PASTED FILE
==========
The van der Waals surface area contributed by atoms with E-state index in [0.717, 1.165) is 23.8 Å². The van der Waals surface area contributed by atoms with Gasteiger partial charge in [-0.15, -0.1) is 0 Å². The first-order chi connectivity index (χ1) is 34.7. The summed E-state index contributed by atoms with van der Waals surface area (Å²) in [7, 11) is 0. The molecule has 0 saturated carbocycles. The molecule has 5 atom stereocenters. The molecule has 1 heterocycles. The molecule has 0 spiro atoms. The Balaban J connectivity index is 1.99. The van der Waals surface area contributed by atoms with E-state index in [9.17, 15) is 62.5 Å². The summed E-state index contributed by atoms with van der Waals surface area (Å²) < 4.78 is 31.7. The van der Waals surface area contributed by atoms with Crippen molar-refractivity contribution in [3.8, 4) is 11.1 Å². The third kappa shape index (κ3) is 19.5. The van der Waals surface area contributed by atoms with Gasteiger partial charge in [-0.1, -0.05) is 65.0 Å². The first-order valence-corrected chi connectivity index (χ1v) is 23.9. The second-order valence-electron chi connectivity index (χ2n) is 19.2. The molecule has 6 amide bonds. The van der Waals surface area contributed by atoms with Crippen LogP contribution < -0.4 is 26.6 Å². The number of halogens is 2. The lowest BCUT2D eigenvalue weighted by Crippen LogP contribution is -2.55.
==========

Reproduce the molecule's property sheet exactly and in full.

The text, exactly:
The van der Waals surface area contributed by atoms with E-state index in [0.717, 1.165) is 23.8 Å². The van der Waals surface area contributed by atoms with Gasteiger partial charge in [-0.15, -0.1) is 0 Å². The first-order chi connectivity index (χ1) is 34.7. The summed E-state index contributed by atoms with van der Waals surface area (Å²) in [7, 11) is 0. The molecule has 0 saturated carbocycles. The molecule has 5 atom stereocenters. The molecule has 1 heterocycles. The molecule has 0 spiro atoms. The Balaban J connectivity index is 1.99. The van der Waals surface area contributed by atoms with E-state index in [9.17, 15) is 62.5 Å². The summed E-state index contributed by atoms with van der Waals surface area (Å²) < 4.78 is 31.7. The van der Waals surface area contributed by atoms with Crippen molar-refractivity contribution in [3.8, 4) is 11.1 Å². The third kappa shape index (κ3) is 19.5. The van der Waals surface area contributed by atoms with Gasteiger partial charge in [-0.1, -0.05) is 65.0 Å². The first-order valence-corrected chi connectivity index (χ1v) is 23.9. The second-order valence-electron chi connectivity index (χ2n) is 19.2. The molecule has 6 amide bonds. The van der Waals surface area contributed by atoms with Crippen LogP contribution < -0.4 is 26.6 Å². The number of halogens is 2. The lowest BCUT2D eigenvalue weighted by Crippen LogP contribution is -2.55.